Section 33. Voting machines shall furnish convenient, simple and satisfactory means of voting at primaries and elections and of ascertaining and recording the true result thereof with facility and accuracy, special regard being given to the prevention and detection of double voting at primaries and elections and of voting for candidates of more than one political party at a primary; but no machine shall be approved which does not secure to the voter as much secrecy in voting as is afforded by the use of the official ballot. Ballot boxes shall have sufficient locks and keys or seal fastenings, and shall contain mechanical devices for receiving, registering and cancelling every ballot deposited therein; but no such box shall record any distinguishing number or mark upon a ballot. No machine, ballot box or counting apparatus, not approved in accordance with this and the preceding section, shall be used at any election, primary or caucus; nor shall any such machines, ballot boxes or counting apparatus be used except in accordance with the laws relating to primaries and elections.
On voting machines which provide adequate mechanical safeguards, the names of candidates and the questions to be submitted to the voters may be arranged in the same manner as on the official paper ballot. On all other voting machines to be used at state elections the names of the candidates for each office shall be arranged in a horizontal row or vertical column under or opposite to the titles of the offices, to be determined in accordance with the type of mechanical safeguard against over-voting used in the particular machine. At state primaries separate voting machines may be used for the listing of names of candidates of each of the political parties; provided, that the number of machines to be used for each such party in each polling place shall be determined by the city or town clerk or election commissioners and notice of such determination shall be sent to the state secretary not later than one hundred and twenty days preceding the date of the primary.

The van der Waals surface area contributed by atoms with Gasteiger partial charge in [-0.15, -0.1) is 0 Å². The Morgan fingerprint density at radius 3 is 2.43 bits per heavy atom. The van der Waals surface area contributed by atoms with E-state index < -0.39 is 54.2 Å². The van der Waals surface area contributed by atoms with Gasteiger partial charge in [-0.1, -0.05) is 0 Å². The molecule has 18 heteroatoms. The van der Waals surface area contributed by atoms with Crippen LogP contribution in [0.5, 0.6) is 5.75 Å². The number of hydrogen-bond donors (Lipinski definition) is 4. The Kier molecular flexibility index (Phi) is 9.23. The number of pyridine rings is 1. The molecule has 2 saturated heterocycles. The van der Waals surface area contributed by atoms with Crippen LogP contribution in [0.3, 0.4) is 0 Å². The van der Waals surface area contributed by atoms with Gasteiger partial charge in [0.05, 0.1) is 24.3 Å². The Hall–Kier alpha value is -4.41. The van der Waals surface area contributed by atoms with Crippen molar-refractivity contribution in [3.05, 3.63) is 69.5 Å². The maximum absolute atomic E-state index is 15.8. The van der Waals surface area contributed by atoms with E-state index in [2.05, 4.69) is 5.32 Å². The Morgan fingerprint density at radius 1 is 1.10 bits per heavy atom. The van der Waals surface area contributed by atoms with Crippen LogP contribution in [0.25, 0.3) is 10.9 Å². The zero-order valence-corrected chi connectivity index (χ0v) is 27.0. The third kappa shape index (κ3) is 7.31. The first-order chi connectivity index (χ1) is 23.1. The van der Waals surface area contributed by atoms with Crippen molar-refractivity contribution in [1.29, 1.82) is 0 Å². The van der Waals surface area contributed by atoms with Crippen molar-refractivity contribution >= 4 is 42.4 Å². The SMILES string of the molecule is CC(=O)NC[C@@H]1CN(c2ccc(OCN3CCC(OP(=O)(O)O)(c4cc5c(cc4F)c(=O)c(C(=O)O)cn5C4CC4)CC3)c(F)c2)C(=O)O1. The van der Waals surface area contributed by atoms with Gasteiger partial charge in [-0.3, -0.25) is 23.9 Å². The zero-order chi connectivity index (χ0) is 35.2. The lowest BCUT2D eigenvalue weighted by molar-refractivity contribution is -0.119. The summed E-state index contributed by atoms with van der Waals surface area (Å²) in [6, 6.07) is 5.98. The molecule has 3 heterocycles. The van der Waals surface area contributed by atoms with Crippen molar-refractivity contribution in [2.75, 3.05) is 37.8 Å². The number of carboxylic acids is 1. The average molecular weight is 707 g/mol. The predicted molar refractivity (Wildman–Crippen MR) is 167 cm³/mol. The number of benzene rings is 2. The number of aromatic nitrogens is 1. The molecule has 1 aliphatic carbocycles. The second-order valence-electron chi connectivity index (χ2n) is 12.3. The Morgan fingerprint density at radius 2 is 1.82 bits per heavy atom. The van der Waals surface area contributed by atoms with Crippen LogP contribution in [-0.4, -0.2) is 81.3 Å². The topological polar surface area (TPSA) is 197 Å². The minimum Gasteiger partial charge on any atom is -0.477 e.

Electronic voting systems shall furnish convenient and simple means of voting at primaries, preliminary elections and elections, and of ascertaining and recording the results thereof with facility and accuracy, special regard being given to the prevention and detection of double voting, or of voting for candidates of more than one political party at a primary; but no system shall be approved which does not secure to the voter as much secrecy in voting as is afforded by the use of the official ballot.
At primaries, separate marking units, where necessary, may be used for the marking of the ballots of each party, as determined by the city or town clerk.
The arrangement of names and questions on voting machines and on ballots or ballot labels used in electronic voting systems shall be, in general, the same as on the official ballot, except as hereinbefore provided.